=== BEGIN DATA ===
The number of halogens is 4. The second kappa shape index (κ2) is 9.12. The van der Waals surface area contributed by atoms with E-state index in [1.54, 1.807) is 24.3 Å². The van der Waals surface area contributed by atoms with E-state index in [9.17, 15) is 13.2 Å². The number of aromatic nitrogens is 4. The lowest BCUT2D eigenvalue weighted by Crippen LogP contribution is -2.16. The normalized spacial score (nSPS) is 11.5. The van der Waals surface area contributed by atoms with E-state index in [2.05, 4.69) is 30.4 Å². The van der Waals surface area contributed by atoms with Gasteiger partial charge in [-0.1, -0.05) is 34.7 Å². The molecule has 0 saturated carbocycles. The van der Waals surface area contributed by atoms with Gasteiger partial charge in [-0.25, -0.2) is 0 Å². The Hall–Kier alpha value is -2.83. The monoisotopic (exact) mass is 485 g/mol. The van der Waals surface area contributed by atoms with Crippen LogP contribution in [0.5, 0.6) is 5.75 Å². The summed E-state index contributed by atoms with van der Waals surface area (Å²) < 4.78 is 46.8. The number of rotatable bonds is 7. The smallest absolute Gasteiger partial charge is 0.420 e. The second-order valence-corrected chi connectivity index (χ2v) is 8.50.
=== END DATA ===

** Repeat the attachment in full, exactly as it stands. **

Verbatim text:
The number of halogens is 4. The second kappa shape index (κ2) is 9.12. The van der Waals surface area contributed by atoms with E-state index in [1.54, 1.807) is 24.3 Å². The van der Waals surface area contributed by atoms with E-state index in [9.17, 15) is 13.2 Å². The number of aromatic nitrogens is 4. The lowest BCUT2D eigenvalue weighted by Crippen LogP contribution is -2.16. The normalized spacial score (nSPS) is 11.5. The van der Waals surface area contributed by atoms with E-state index in [2.05, 4.69) is 30.4 Å². The van der Waals surface area contributed by atoms with Gasteiger partial charge in [-0.1, -0.05) is 34.7 Å². The molecule has 0 saturated carbocycles. The van der Waals surface area contributed by atoms with Gasteiger partial charge in [-0.25, -0.2) is 0 Å². The Hall–Kier alpha value is -2.83. The monoisotopic (exact) mass is 485 g/mol. The van der Waals surface area contributed by atoms with Crippen LogP contribution in [0.5, 0.6) is 5.75 Å². The summed E-state index contributed by atoms with van der Waals surface area (Å²) < 4.78 is 46.8. The number of rotatable bonds is 7. The smallest absolute Gasteiger partial charge is 0.420 e. The second-order valence-corrected chi connectivity index (χ2v) is 8.50.